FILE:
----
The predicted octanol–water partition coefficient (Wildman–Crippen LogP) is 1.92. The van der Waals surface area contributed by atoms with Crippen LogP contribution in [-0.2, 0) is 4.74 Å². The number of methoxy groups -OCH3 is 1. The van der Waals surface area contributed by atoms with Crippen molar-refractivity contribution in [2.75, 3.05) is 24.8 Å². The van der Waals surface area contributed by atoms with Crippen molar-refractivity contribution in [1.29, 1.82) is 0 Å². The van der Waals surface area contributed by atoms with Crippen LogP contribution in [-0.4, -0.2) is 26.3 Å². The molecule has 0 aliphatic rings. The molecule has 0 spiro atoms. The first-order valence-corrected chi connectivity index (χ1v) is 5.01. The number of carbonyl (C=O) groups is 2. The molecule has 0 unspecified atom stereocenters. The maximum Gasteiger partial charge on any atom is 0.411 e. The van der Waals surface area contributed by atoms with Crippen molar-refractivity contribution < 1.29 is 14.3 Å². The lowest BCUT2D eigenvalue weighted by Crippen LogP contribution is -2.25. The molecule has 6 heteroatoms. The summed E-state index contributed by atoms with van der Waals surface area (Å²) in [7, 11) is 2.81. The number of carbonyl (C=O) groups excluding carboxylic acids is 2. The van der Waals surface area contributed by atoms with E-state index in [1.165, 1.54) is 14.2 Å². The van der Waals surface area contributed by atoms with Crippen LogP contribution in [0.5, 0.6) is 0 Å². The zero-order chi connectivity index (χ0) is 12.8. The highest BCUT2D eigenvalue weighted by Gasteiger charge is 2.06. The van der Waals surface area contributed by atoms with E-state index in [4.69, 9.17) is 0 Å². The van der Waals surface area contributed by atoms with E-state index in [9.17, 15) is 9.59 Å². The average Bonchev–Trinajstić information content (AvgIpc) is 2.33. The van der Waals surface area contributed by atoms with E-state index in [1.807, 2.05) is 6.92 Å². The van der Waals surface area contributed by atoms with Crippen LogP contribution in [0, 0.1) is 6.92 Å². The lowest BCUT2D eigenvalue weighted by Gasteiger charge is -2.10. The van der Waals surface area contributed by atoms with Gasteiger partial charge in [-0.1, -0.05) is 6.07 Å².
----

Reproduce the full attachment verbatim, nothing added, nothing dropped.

The predicted octanol–water partition coefficient (Wildman–Crippen LogP) is 1.92. The van der Waals surface area contributed by atoms with Crippen LogP contribution in [-0.2, 0) is 4.74 Å². The number of methoxy groups -OCH3 is 1. The van der Waals surface area contributed by atoms with Crippen molar-refractivity contribution in [2.75, 3.05) is 24.8 Å². The van der Waals surface area contributed by atoms with Crippen molar-refractivity contribution in [1.29, 1.82) is 0 Å². The van der Waals surface area contributed by atoms with Crippen LogP contribution in [-0.4, -0.2) is 26.3 Å². The molecule has 0 aliphatic rings. The molecule has 0 spiro atoms. The first-order valence-corrected chi connectivity index (χ1v) is 5.01. The number of carbonyl (C=O) groups is 2. The molecule has 0 unspecified atom stereocenters. The maximum Gasteiger partial charge on any atom is 0.411 e. The van der Waals surface area contributed by atoms with Crippen molar-refractivity contribution < 1.29 is 14.3 Å². The lowest BCUT2D eigenvalue weighted by Crippen LogP contribution is -2.25. The molecule has 6 heteroatoms. The summed E-state index contributed by atoms with van der Waals surface area (Å²) in [7, 11) is 2.81. The number of carbonyl (C=O) groups excluding carboxylic acids is 2. The van der Waals surface area contributed by atoms with E-state index in [1.165, 1.54) is 14.2 Å². The van der Waals surface area contributed by atoms with Crippen LogP contribution in [0.5, 0.6) is 0 Å². The zero-order chi connectivity index (χ0) is 12.8. The highest BCUT2D eigenvalue weighted by Gasteiger charge is 2.06. The van der Waals surface area contributed by atoms with E-state index in [4.69, 9.17) is 0 Å². The van der Waals surface area contributed by atoms with E-state index in [9.17, 15) is 9.59 Å². The average Bonchev–Trinajstić information content (AvgIpc) is 2.33. The van der Waals surface area contributed by atoms with E-state index in [1.807, 2.05) is 6.92 Å². The van der Waals surface area contributed by atoms with Crippen LogP contribution in [0, 0.1) is 6.92 Å². The lowest BCUT2D eigenvalue weighted by Gasteiger charge is -2.10. The van der Waals surface area contributed by atoms with Gasteiger partial charge in [-0.1, -0.05) is 6.07 Å².